Hastings returns to Britain after a long absence to find Poirot anxious for a new case which will challenge his gray cells. Poirot quickly gets his wish in the form of taunting letters from a serial killer who has dubbed himself ABC and who leaves an ABC railroad schedule at the scene of each crime. The victims as well as the crime scenes appear to be chosen randomly, but maintain an obsessive adherence to alphabetical order. However, Poirot grows to believe that the killer is not the madman the authorities believe, but a methodical murderer with a very tangible motive. Written by
G. Taverney (firstname.lastname@example.org)
The screen in the Doncaster cinema shows a train crashing into a ferry and then into the sea. This scene is from the closing minutes of the 1932 movie, "Number 17", directed by Alfred Hitchcock. See more »
The St Leger scenes are a clever combination of newly-shot footage and archive material. However in the archive footage, the jockey of horse number 8 wears chocolate and blue hoops, whilst in the newer footage he wears red and green. See more »
Train now boarding.
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A Faithful Television Movie Version of The Christie novel
David Suchet succeeded where Charles Laughton and Tony Randall failed. Like Albert Finney and Peter Ustinov, Suchet became the definitively correct "Hercule Poirot" in a series of television versions of the Agatha Christie stories. Playing the role seriously, but brightening the role with flashes of humor, Suchet makes the eccentric former Belgian Police Chief seem real and not a caricature.
He is well supported in his series with Philip Jackson as his friend and rival Superintendent Jopp of Scotland Yard, and Hugh Fraser as Captain Hastings (Poirot's "Watson"). But it is the care of the casting director and the screen writers who have kept the series going so very well all this time.
I have chosen THE ABC MURDERS to symbolize the best work in the series in maintaining what Dame Agatha sought - an honest attempt to tell her mysteries straight and with full entertainment value. You have to compare this version with the funny but spoof version with Tony Randall called THE ALPHABET MURDERS to understand.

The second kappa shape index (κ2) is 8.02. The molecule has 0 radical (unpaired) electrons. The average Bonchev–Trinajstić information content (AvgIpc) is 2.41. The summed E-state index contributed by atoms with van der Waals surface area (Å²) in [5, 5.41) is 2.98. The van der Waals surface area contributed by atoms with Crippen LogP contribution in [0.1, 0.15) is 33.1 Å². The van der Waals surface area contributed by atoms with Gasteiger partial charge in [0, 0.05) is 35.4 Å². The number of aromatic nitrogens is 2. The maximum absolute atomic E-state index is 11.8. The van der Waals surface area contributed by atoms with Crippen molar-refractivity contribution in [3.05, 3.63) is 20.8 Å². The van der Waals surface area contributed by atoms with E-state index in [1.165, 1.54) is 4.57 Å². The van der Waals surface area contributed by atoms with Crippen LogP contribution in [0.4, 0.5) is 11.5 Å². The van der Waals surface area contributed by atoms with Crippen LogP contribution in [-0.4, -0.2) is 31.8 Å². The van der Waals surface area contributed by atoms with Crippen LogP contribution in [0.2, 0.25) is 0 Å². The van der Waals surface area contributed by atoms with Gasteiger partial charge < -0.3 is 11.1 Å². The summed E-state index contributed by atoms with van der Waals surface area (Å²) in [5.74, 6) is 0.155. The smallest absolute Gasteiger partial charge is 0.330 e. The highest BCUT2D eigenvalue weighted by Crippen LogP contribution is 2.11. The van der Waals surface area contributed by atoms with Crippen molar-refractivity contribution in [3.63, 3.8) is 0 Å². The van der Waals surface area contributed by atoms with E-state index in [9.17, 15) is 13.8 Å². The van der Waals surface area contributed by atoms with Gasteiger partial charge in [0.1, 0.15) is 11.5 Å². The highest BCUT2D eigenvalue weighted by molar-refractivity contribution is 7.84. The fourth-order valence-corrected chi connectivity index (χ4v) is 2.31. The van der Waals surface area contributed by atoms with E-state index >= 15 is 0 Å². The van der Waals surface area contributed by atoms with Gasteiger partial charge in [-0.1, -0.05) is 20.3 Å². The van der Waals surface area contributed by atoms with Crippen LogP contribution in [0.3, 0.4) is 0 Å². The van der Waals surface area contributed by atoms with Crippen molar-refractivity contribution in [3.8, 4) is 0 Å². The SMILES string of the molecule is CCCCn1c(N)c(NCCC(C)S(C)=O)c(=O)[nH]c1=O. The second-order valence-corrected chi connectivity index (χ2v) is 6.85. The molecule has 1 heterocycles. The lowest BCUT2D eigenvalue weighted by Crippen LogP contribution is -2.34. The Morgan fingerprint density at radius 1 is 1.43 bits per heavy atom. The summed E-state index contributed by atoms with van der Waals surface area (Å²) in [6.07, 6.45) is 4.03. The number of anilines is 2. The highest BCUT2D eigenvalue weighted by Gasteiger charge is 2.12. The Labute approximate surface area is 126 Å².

SPOILER COMING UP The way THE ALPHABET MURDERS was developed it is supposed (by Scotland Yard and even a confused Poirot/Randall) that the murders are committed by a woman (Anita Eckbert) with psychiatric problems. The key to the psychiatric problem seems to be that Eckbert's character is killing people off who have first and second names with the same letter, so that the murders are A.A., B.B., C.C., D.D., etc.
Now part of this is actually in the original novel. The victims of the mysterious killer do have names that follow the alphabetical pattern. But in the original there is no lovely looking "Anita Eckbert" character. There is a gentleman named "Alexander Bonaparte Cuff" (Donald Sumpter) whom pieces of evidence from the police suggest is that homicidal killer. He is a quiet, respectable type - a lover of chess. And when Poirot meets him he realizes that Cuff could not be the killer. So he reviews the killings, and finds the flaw the killer overlooked.
But it is a close case. And it involves one of the most unattractive killers in Christie's works. He is an ambitious killer, who sees a chance to make millions at everyone's expense (especially the murder victims). He also is (in the novel more than this version, unfortunately), quite a belligerent bigot - constantly referring to Poirot as a "frog" (Poirot is Belgian, not French). In the novel, when he is finally revealed by Poirot, and thwarted in a last suicide attempt, he snarls another "Dirty Frog" comment - and is told off by Poirot that given the underhanded, sneaky, and cowardly manner he used to commit his crimes he really did not live up to British standards. Figuratively, Poirot leaves some spit in the face of the killer - a rare action of retaliation by the detective. That (as I said) is not in this version, but the fact that the original story was used raises this as the best version of THE ABC MURDERS that was done.
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